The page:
Xoo: Xeno Xafari

A lot of games offers a lot of things to see and do. I’m currently playing through the (probably) last expansion for the Binding of Isaac, which brings a lot of new things to the table (unlike the last expansion). But I don’t have the time to see it all, especially since I’m rusty and mediocre at the game (Jacob and Esau suck though)! Hell, I am a fool that wants to go back to 100% OMORI because I love it that much, but I can’t focus on that.

But what if… there was a game that offered a lot of things to see… that doesn’t take forever to do?

Xoo: Xeno Xafari is a game by Willy Elektrix/Andi Hagen made in OHRPGCE. It was a part of the Shorter Games with Worse Graphics bundle and it’s a remake of a game from their 1999: Megallennium 6-in-1 Mega Cart compilation.

In Xoo, you play as one of three characters going out on a safari on the titular Xoo Island, a place populated by strange creatures across the universe referred to as xenos. The main difference between characters are the small bits of narrative attributed to them via e-mails and their endings.

Playing the game is simple. You walk around, spending energy with each step, finding things to interact with. Interacting with a xeno gives a paragraph of nice flavor text, which your character records in their substantial xenodex. You can also pick up eggs to sell that will help you buy items that will enable you to find more xenos, as well as nuts that will give you more energy to walk around with for the next day. Run out of energy and your character returns to the last campsite they set up; there are spots around the island where you can set up a new home base so that you can start out in a preferred area on the next day.

Xoo: Xeno Xafari reminds me of one of those big open world games with tons of collectables that kinda piss me off unless I’m super invested in them. However, Xoo presents a far more condensed version of that experience. There’s lots of things to see, but you don’t put a lot of work into the act of doing so. You just have to go up to a xeno to get it recorded. Do you fight anyone? Nope. As I said, you’re just looking at cool things. Collecting the side objects is a simple percentage chance at fixed locations that you don’t really have to go out of your way to see, and if the roll doesn’t work in your favor? Ah well, just gotta come back tomorrow.

While condensed, the act of collecting still feels meaningful with the game’s flavor text. Each xeno has their own entry, painting their alien origins and their nature of being. Nuts and eggs may be generic collectables, but they’re also assigned a random bit of flavor text detailing the specific nut and egg they are. While there’s no mechanic difference between those passages (except for the egg rarity levels) and you’re likely to see all of them before collecting everything else in the game, it’s still a nice bit of flavor to the world. Through the writing, Xoo emulates the joys of discovering things without the work.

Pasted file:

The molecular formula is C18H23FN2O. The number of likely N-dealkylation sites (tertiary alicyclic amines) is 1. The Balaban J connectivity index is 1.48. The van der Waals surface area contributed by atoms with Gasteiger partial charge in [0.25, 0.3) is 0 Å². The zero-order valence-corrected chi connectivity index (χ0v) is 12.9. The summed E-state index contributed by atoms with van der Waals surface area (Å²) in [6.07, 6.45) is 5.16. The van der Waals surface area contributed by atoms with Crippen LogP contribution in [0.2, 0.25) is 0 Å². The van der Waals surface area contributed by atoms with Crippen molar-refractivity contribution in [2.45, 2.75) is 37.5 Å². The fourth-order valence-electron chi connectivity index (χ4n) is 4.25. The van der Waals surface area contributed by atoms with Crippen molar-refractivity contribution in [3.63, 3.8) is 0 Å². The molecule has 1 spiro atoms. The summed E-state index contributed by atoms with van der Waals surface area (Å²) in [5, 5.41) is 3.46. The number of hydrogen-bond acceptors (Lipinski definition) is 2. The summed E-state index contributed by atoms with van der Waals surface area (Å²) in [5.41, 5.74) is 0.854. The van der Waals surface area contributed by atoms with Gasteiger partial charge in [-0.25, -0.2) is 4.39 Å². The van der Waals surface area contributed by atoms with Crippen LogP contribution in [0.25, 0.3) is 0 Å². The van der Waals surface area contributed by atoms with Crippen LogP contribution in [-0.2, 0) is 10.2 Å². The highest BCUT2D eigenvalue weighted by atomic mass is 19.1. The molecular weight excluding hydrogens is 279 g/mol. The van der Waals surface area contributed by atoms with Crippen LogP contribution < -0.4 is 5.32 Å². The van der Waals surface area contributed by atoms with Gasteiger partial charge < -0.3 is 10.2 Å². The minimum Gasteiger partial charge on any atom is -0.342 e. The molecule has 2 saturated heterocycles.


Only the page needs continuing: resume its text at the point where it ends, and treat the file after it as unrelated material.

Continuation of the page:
The only kinda game mechanic to really worry about is the game’s attribute system, because the attributes influence how you discover things. Hunting and Foraging affects the chances of creature spawns and nut spawns respectively. Exploring affects your likelihood to get into different areas, while Collecting affects the likelihood of getting the side collectables.

While you only get to invest in two of those attributes at the beginning, you can also randomly find books that will increase those attributes during your exploration. So honestly, just take your time. The game is perfectly designed for taking your time in that there’s enough collectables in the game that you’re bound to discover at least one new thing each day. In the process, you’re slowly building up the funds that will help you discover new things or things that you’re missing, so really, no rush.

The game has a really nice, bright look to it that brings a happy mood to your adventure. Though, the colorful yet mundane setting of the game is contrasted by the xeno designs. Each xeno has a unique look, from strangely colored versions of animals that we know and love, to the more alien and bizarre. Not to say that the developer skimped out on other areas, but it clearly feels that a lot of the art focus went into the hundreds of xeno sprites you’ll come across – which is fine by me! Also, I really love the music for the game. The game uses music made by Amiga Deluxe, repurposing their chiptune music into this island adventure. It really gives a peppy high energy vibe and a chill vibe simultaneously that I was really into, and I’ll be honest when I say that I left the game on in the background when I was doing something else at one point just to listen to the music. If you’re into nice chiptunes, you’ll be right at home with this game.

Xoo: Xeno Xafari is a nice, chill game to play with on an afternoon. It provided a relaxing time while still fulfilling my inner need to Do Stuff, and really, is there any better feeling?

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